Let’s begin with two glimpses of the workings of the Italian state.

First, it was announced last week that passengers would be required to mount a bus only at the door in the front, and pay the driver on entry. The present system, in which tickets are bought in cafes and other shops and stamped at machines on the bus after entry from any one of several doors, has resulted in such widespread evasion that it’s calculated that only a minority of riders buy tickets on publicly owned buses. In Naples, three out of 10 play by the rules. The wonder is that three bother to pay.

Second, the ruins of Pompeii, buried by lava from the volcano Vesuvius in 79 AD and thus preserved as a Roman town, is one of the world’s wonders. It is also among its worst-preserved wonders. The Italian authorities have taken such poor care of it that several buildings have collapsed, and much-needed European Union money has been withheld because of the bureaucratic chaos.

The Italian state is one of the most swollen in the democratic world. It has some 330,000 police officers in a dozen different agencies, more than any other country in the EU and twice the number in the UK, which is slightly bigger in population. The private sector in health, education and welfare is tiny. The administrations, at district, city, provincial, regional and national levels, have their own councils, bureaucracies and, in many cases, police forces.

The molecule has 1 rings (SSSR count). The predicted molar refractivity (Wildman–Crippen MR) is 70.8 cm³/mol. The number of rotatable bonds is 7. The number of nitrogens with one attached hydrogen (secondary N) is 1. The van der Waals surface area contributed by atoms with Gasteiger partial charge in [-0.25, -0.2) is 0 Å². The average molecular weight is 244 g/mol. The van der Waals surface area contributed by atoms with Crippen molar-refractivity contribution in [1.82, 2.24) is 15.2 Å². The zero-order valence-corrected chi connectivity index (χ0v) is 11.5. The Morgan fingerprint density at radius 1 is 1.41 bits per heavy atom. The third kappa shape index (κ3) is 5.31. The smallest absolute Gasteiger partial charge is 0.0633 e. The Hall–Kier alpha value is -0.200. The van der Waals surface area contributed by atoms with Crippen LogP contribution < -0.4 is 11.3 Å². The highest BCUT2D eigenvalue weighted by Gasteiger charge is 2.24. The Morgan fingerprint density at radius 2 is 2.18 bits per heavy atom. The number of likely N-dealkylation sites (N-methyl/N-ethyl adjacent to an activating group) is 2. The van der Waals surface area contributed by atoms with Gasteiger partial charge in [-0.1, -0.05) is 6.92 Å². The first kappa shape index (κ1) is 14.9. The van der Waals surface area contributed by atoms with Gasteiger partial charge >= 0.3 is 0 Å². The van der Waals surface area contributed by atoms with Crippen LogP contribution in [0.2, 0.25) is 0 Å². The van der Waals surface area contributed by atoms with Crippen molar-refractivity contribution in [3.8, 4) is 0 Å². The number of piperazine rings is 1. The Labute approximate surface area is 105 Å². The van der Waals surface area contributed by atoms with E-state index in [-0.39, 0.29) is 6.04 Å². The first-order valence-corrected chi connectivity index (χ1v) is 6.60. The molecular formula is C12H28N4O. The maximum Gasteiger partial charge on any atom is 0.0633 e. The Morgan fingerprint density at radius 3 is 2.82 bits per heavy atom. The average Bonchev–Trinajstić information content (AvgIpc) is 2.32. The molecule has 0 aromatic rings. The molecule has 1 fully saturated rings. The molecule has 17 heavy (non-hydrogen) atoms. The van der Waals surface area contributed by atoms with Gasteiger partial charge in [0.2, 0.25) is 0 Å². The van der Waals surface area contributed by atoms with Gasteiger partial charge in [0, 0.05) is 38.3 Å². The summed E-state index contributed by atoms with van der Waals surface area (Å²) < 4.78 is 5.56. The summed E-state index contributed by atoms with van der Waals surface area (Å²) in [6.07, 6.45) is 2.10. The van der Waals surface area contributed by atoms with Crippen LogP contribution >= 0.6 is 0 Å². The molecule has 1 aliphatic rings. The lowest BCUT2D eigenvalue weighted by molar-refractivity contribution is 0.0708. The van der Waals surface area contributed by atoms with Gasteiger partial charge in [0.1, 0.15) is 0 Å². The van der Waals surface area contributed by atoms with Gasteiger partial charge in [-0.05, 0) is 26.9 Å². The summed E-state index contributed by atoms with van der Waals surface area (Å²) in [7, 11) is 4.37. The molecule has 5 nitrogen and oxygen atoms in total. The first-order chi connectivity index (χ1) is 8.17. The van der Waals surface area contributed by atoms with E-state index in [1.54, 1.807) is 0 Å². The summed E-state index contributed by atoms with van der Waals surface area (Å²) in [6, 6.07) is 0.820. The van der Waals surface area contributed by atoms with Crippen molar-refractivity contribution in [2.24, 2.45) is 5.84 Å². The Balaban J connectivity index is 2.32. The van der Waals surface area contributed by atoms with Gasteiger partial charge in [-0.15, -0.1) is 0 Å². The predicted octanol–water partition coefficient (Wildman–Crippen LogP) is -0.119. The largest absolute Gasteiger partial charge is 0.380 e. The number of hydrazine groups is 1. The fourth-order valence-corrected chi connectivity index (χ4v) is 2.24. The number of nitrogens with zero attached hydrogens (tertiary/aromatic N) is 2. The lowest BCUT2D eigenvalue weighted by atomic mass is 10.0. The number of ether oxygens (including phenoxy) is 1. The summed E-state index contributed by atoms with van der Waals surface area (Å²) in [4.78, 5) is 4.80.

The largest issue: The state is not only hypertrophied, it is thoroughly politicized. There are more elected politicians in the country than in any other European state.

Yet – or therefore – it is often deeply inefficient and substantially corrupt. It’s corrupt openly and covertly. The politicians, the upper administrative class and the top judiciary have awarded themselves salaries larger than their equivalents in other – and richer – European states. Meanwhile, large amounts of the money allocated by the state for various projects are stolen. Several investigations are now going on into the misuse of funds allocated to Pompeii in the past few years. “Pompeii,” says Sergio Rizzo, one of Italy’s most prominent investigative reporters, “is a beautiful place but … it also reveals the workings of Italian chaos.”